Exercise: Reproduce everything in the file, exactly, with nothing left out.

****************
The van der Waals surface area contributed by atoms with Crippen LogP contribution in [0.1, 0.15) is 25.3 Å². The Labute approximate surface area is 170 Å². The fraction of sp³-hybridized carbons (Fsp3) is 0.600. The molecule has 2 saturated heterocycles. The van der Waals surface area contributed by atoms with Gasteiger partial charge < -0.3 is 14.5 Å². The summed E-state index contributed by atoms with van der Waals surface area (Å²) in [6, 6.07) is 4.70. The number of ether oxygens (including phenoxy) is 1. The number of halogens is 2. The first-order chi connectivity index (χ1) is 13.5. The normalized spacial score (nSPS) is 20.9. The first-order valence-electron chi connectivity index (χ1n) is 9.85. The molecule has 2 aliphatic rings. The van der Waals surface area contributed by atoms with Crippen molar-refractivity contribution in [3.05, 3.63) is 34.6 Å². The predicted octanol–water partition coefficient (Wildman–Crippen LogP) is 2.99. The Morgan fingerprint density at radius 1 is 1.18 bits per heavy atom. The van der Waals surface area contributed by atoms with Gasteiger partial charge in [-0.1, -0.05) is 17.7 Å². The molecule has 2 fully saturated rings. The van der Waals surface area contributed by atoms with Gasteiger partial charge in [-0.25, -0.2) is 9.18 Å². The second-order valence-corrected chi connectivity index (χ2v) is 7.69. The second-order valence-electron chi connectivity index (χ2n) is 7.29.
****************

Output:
The van der Waals surface area contributed by atoms with Crippen LogP contribution in [0.1, 0.15) is 25.3 Å². The Labute approximate surface area is 170 Å². The fraction of sp³-hybridized carbons (Fsp3) is 0.600. The molecule has 2 saturated heterocycles. The van der Waals surface area contributed by atoms with Gasteiger partial charge < -0.3 is 14.5 Å². The summed E-state index contributed by atoms with van der Waals surface area (Å²) in [6, 6.07) is 4.70. The number of ether oxygens (including phenoxy) is 1. The number of halogens is 2. The first-order chi connectivity index (χ1) is 13.5. The normalized spacial score (nSPS) is 20.9. The first-order valence-electron chi connectivity index (χ1n) is 9.85. The molecule has 2 aliphatic rings. The van der Waals surface area contributed by atoms with Crippen molar-refractivity contribution in [3.05, 3.63) is 34.6 Å². The predicted octanol–water partition coefficient (Wildman–Crippen LogP) is 2.99. The Morgan fingerprint density at radius 1 is 1.18 bits per heavy atom. The van der Waals surface area contributed by atoms with Gasteiger partial charge in [-0.1, -0.05) is 17.7 Å². The molecule has 2 fully saturated rings. The van der Waals surface area contributed by atoms with Gasteiger partial charge in [-0.25, -0.2) is 9.18 Å². The second-order valence-corrected chi connectivity index (χ2v) is 7.69. The second-order valence-electron chi connectivity index (χ2n) is 7.29.